Can habitat fragmentation lead to disease emergence: Metapopulation modeling of Hendra virus to explore hypotheses for emergence.
Plowright, Raina*,1, Foley, Patrick 2, Field, Hume3, Foley, Janet 4, 1 University of California, Davis, Davis, California2 California State University, Sacramento, Sacramento, California3 Department of Primary Industries & Fisheries, Brisbane, Queensland, Australia4 University of California, Davis, Davis, California
ABSTRACT- Hendra virus (HeV) is a newly discovered paramyxovirus endemic in Australian flying foxes (Pteropus, otherwise known as fruit bats). HeV emerged in Australia in 1994 with a spectacular outbreak killing 14 race horses and their trainer. It has since emerged from flying foxes into horses and sometimes humans four times, temporally clustered in 5 year intervals (1994, 1999 and 2004). Hendra virus is an old virus that has probably co-evolved with its flying fox host and causes no illness in experimentally or naturally infected flying foxes. Hence we ask the question, why would HeV emerge at this point in time? We use mathematical models and computer simulations to explore the hypothesis that metapopulation dynamics in the flying fox host could explain the temporal patterns in disease emergence and the seroprevalence patterns known in the four species of flying foxes. We also find that under some circumstances as the population becomes more fragmented that metapopulation dynamics may lead to more substantial outbreaks locally and therefore higher probability of spill-over to other species. As land clearing in Northern Australia is rapidly fragmenting flying fox habitat, this finding could demonstrate an important link between land use change and public health.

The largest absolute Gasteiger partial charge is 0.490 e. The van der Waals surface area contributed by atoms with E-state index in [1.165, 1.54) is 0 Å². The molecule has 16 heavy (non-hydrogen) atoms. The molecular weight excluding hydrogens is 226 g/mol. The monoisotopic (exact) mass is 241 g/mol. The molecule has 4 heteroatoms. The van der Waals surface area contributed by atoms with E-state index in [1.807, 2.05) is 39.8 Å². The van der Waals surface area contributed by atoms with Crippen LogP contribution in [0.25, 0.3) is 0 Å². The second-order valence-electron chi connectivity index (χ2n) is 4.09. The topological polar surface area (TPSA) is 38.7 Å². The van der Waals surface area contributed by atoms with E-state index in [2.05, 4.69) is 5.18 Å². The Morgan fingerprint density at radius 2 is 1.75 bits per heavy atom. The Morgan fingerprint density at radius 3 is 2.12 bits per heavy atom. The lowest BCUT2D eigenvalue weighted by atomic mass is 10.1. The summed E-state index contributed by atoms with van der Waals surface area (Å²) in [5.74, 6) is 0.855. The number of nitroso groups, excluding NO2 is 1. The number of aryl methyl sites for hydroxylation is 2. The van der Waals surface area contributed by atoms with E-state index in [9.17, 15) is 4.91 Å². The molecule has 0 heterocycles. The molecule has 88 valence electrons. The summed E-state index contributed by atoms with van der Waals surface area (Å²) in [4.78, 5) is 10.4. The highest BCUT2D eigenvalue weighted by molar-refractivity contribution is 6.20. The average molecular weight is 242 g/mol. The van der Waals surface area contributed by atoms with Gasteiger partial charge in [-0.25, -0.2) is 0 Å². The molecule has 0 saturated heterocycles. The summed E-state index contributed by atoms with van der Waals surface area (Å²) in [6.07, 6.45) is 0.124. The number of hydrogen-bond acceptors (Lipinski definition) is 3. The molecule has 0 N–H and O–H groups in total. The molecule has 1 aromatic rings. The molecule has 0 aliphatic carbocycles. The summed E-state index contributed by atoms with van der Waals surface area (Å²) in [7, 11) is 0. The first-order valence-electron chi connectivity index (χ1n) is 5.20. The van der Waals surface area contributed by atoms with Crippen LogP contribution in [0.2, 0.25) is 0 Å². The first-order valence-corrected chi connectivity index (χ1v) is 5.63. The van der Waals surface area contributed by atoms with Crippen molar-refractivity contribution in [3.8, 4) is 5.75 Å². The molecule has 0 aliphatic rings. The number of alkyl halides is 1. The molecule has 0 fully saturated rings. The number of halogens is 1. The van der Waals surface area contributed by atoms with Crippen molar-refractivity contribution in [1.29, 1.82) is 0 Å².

Key words: disease, Pteropus, metapopulations, fragmentation
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